Deferred publication of RCDs

Under new law post-Brexit, any RCDs that are currently deferred on 31 December 2020 will be treated as being equivalent to pending design applications. The holders of such deferred RCDs will also have 9 months after the end of the transition period to re-file the application in the UK with a UK address for service to maintain the earlier filing and priority dates of the corresponding EU right.

It would thus be possible to avoid UK re-filing costs by requesting an end to deferment before 31 December 2020. We are contacting our clients to discuss whether ending deferment early is appropriate. If you are not yet a client but would like to discuss strategy anyway we would be happy to talk.

Unregistered Community Designs

On 1 January 2021, the UK protection afforded by UCD rights will be immediately and automatically replaced by UK continuing unregistered design rights. These will be protected in the UK for the remainder of the 3-year term that was attached to the corresponding UCD.

Alongside UK continuing unregistered design rights, there are also other means to protect designs in the UK after the end of the transition period without a registration including the new Supplementary Unregistered Design (SUD). However, the interactions and qualifying requirements of the various unregistered rights are complex and we would always recommend you consider registering designs.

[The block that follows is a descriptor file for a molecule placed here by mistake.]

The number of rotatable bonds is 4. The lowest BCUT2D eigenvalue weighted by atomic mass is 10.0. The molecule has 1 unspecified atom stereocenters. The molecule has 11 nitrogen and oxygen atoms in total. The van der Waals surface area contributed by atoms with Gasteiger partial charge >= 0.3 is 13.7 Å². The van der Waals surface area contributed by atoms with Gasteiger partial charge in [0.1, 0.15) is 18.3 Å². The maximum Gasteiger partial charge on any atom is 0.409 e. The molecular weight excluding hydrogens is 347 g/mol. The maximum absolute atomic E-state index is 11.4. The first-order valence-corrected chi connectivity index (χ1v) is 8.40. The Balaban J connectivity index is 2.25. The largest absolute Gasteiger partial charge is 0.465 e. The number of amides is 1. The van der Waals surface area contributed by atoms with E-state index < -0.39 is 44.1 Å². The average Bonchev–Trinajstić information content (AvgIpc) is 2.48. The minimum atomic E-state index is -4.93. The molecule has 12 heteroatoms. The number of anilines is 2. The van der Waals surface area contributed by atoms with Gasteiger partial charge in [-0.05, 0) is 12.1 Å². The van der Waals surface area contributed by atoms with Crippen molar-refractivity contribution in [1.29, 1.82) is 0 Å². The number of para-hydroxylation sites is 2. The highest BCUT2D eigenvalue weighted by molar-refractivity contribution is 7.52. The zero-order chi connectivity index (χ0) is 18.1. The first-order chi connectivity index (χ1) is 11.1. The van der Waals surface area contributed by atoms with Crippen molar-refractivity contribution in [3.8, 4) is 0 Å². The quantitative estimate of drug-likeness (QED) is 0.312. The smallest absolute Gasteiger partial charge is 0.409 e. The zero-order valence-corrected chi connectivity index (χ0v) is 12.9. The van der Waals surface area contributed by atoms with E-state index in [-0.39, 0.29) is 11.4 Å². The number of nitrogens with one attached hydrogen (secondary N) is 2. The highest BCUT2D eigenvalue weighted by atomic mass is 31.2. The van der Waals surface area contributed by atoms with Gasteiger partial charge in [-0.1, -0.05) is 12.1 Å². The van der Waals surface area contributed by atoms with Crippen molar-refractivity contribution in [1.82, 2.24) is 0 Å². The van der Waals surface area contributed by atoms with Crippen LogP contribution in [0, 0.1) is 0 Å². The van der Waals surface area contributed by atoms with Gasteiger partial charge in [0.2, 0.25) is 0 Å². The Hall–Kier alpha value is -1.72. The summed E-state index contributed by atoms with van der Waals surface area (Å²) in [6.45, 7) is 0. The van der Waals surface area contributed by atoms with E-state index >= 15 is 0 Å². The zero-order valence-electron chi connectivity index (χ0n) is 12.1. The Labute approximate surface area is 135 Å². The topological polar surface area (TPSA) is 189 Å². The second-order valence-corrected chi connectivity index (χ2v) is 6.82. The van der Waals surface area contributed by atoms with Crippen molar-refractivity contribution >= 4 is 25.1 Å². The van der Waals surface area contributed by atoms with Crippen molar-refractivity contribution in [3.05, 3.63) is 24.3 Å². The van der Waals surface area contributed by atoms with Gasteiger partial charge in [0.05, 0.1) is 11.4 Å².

For a look into common FAQs regarding UK comparable rights post-Brexit please take a look at our recently published article at

Alternatively, if you wish to speak with one of our qualified attorneys regarding your UK comparable rights, please get in touch.

Genuine use and evidence of use post-Brexit

UK and EU trade mark registrations can become vulnerable to cancellation for non-use by third parties if they are not genuinely used as trade marks for a period of 5 years after registration or for an uninterrupted period of 5 years.

Currently, for EU marks evidence of use can come from any of the member states covered by an EUTM (which includes the UK). This has a number of implications when the transition period ends.

Evidence of use for EUTM's

Any use of the mark in the UK before 1 January 2021 (whilst it was in or treated as in the EU) will be taken into account by the EUIPO. However, any use of the mark in the UK after the end of the transition period will not be taken into account by the EUIPO.

Evidence of use for UK Comparable rights

For a standard UK trade mark only use in the UK counts to prove use but the position will be different for the new UK comparable rights. Any use of the mark in the EU, that was made before 1 January 2021, regardless of it being inside or outside the UK, will count as genuine use of the UK comparable right if it is challenged.

Therefore, any use of the mark anywhere in the EU before 1 January 2021 will be taken into account by the UKIPO. However, any use of the mark in the EU after the end of the transition period will not be taken into account by the UKIPO.